From Vincent Bonsingore, LA Daily News: Kobe Bryant sat in the interview room Thursday at Staples Center after the Lakers beat the Boston Celtics in Game 7 of the NBA Finals, a huge smile across his face and his two impossibly cute daughters tucked under each arm. The weight of the world, the anxiety he felt over leading the Lakers to their second consecutive NBA title, the pressure he felt from an entire city that wanted and needed the Lakers to triumph over the hated Celtics was nowhere to be found.
From Kevin McNamara, The Providence Journal: During a quiet moment in the day between Games Six and Seven in Los Angeles this week, Lakers assistant coach Brian Shaw talked about the quandary of transitioning from a winning, but older team to one with an eye on the future. Danny Ainge should listen. The last time the Boston Celtics were faced with such a transition, Shaw was in the middle of it. A first round draft pick of the Celtics in 1988, Shaw was a young guard trying to make his mark on a team dominated by an aging frontcourt of legends Larry Bird, Kevin McHale and Robert Parish.
Parade information from Lakers.com: The Los Angeles Lakers will host a celebratory parade for all local fans on Monday, June 21, starting at STAPLES Center and traveling south on Figueroa Street to Jefferson Boulevard, just north of the USC campus and Galen Center. By defeating the Boston Celtics for the 2010 NBA championship, the Lakers not only earned the franchise’s 16th league title but also repeated as champions for the third time in the past decade. The Lakers have won back-to-back titles a total of seven times in franchise history, tying the NBA mark previously held by the Celtics. Tonight’s victory marks only the fourth of the Lakers’ 16 NBA titles that went to a deciding seventh game, and the first time besting the Celtics in a seventh game.
From J.A. Adande, ESPN.com: It was the Lakers’ court but the Celtics’ terms, a game that was as artistic as a tic-tac-toe board. If the Lakers were to prevail in these 2010 NBA Finals and beat their age-old rival in a Game 7 for the first time, they would have to be resolute, determined, tough. That meant Pau Gasol had to get physical in the paint. It meant Kobe Bryant had to find a way when he couldn’t simply out-spectacular everyone else on the court. It meant Ron Artest had to make the Celtics pay when their defensive strategy openly dared him to beat them.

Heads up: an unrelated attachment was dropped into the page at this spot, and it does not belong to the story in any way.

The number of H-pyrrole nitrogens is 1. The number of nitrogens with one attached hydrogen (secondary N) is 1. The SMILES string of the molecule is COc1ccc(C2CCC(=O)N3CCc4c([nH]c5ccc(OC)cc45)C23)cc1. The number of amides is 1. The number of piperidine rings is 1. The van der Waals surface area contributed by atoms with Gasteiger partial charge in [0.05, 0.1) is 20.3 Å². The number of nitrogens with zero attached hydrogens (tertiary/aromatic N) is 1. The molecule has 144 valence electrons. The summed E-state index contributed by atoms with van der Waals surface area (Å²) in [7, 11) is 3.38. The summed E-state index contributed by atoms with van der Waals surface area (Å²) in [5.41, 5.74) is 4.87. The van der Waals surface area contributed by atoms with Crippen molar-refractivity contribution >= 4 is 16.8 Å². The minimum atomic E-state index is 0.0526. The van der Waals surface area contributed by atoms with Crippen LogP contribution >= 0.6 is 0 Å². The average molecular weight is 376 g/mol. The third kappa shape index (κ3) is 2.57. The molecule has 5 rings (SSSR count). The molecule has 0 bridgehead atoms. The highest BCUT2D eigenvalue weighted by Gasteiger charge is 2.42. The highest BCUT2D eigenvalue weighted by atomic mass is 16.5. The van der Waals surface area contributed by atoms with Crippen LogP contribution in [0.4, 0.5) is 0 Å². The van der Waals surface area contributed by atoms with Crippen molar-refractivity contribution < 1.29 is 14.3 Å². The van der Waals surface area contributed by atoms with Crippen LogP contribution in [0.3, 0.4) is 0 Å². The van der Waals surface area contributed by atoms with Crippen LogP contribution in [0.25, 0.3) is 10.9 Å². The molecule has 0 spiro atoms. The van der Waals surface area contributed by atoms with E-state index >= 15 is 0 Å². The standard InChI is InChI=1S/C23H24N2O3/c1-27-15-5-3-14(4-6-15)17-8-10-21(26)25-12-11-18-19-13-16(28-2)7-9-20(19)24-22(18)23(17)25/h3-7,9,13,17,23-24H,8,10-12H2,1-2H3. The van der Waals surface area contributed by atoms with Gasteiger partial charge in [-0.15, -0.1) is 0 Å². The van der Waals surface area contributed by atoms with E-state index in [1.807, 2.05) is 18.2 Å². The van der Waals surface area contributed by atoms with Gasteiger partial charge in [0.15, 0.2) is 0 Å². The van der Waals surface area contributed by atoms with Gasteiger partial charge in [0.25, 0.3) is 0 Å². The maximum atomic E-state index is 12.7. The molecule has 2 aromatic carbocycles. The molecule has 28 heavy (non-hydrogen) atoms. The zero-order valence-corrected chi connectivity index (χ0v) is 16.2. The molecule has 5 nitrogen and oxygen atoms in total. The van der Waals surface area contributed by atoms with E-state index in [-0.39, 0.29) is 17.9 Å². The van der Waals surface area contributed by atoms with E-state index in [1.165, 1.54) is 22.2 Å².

From Chris Brussard, ESPN.com: I grew up idolizing Magic Johnson. Before he even got to the league, he stole my heart from Dr. J with alley-oop passes to Greg Kelser and by foiling Larry Bird in the historic 1979 NCAA title game. He also put together the greatest single-game performance in NBA history. Not only did he stack up 42 points, 15 rebounds and seven assists in Game 6 of the 1980 Finals to lead the Lakers to the championship over Philadelphia, but there’s so much else to consider: the stakes, his youth and inexperience, his switch from point guard to center, the quality and star power of the opponent (The Doctor), the quality and star power of his injured teammate (Kareem Abdul-Jabbar). And he did it all as a 20-year-old rookie.
From Ramona Shelburne, ESPN Los Angeles: Phil Jackson is chasing no one now. Red Auerbach and his nine NBA titles are two victory cigars in the past. John Wooden’s 10 NCAA titles are behind Jackson, too. Jackson stands alone, on his own pedestal in the annals of coaching after winning his 11th NBA title Thursday night at Staples Center. And yet, the chase continues. Not of history anymore, but of Jackson. Time and age forgive few men who’ve put their bodies through the strain of 31 NBA seasons (12 as a player, 19 as a coach).
From Ramona Shelburne, ESPN Los Angeles: This was a moment Kobe Bryant was built to own, a stage he was born to command. His legacy, his long journey, all building to what should have been an easy bow on the night the Los Angeles Lakers clinched their 16th NBA title. Instead, it was a heave: every inch a grind, every step painful. Bryant usually rises in these moments, drawing from an unearthly well few others have access to. But he never found that place Thursday. He only found a way to win.
From Scoop Jackson, ESPN.com: One of them was on the stage at center court, the only Laker not wearing a championship T-shirt over his game uniform. As if the game wasn’t over. He was caught up in the moment, unconcerned that he appeared to be in a totally different zone than his teammates. He’d been that way up until this point. So why stop now? The other, after Game 7 had ended, stood outside the locker room where the game officials dressed. He, too, still wore his game uniform. Green sneaks on his feet, white towel around his neck, bag in hand, wearing sunglasses. He just stood there, staring at the door. And waited. And waited.